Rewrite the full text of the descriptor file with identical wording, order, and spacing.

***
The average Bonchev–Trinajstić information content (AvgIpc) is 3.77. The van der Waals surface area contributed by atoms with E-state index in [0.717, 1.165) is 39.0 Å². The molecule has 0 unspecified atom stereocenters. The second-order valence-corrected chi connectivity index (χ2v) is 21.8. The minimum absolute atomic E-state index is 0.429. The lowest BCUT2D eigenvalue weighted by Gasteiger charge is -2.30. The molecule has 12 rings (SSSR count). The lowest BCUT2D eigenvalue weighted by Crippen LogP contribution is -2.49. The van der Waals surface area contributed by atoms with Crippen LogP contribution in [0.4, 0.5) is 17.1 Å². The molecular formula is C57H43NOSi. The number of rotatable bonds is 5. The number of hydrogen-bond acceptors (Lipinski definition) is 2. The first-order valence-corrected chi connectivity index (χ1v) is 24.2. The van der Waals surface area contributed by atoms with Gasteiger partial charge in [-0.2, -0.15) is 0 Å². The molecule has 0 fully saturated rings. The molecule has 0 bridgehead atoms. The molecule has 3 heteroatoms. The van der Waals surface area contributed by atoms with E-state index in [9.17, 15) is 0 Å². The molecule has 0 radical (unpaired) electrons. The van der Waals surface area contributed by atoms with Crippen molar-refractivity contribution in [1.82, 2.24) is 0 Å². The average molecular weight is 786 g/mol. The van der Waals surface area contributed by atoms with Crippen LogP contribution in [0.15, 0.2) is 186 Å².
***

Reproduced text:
The average Bonchev–Trinajstić information content (AvgIpc) is 3.77. The van der Waals surface area contributed by atoms with E-state index in [0.717, 1.165) is 39.0 Å². The molecule has 0 unspecified atom stereocenters. The second-order valence-corrected chi connectivity index (χ2v) is 21.8. The minimum absolute atomic E-state index is 0.429. The lowest BCUT2D eigenvalue weighted by Gasteiger charge is -2.30. The molecule has 12 rings (SSSR count). The lowest BCUT2D eigenvalue weighted by Crippen LogP contribution is -2.49. The van der Waals surface area contributed by atoms with Crippen LogP contribution in [0.4, 0.5) is 17.1 Å². The molecular formula is C57H43NOSi. The number of rotatable bonds is 5. The number of hydrogen-bond acceptors (Lipinski definition) is 2. The first-order valence-corrected chi connectivity index (χ1v) is 24.2. The van der Waals surface area contributed by atoms with Gasteiger partial charge in [-0.2, -0.15) is 0 Å². The molecule has 0 fully saturated rings. The molecule has 0 bridgehead atoms. The molecule has 3 heteroatoms. The van der Waals surface area contributed by atoms with E-state index in [9.17, 15) is 0 Å². The molecule has 0 radical (unpaired) electrons. The van der Waals surface area contributed by atoms with Crippen molar-refractivity contribution in [1.82, 2.24) is 0 Å². The average molecular weight is 786 g/mol. The van der Waals surface area contributed by atoms with Crippen LogP contribution in [0.15, 0.2) is 186 Å².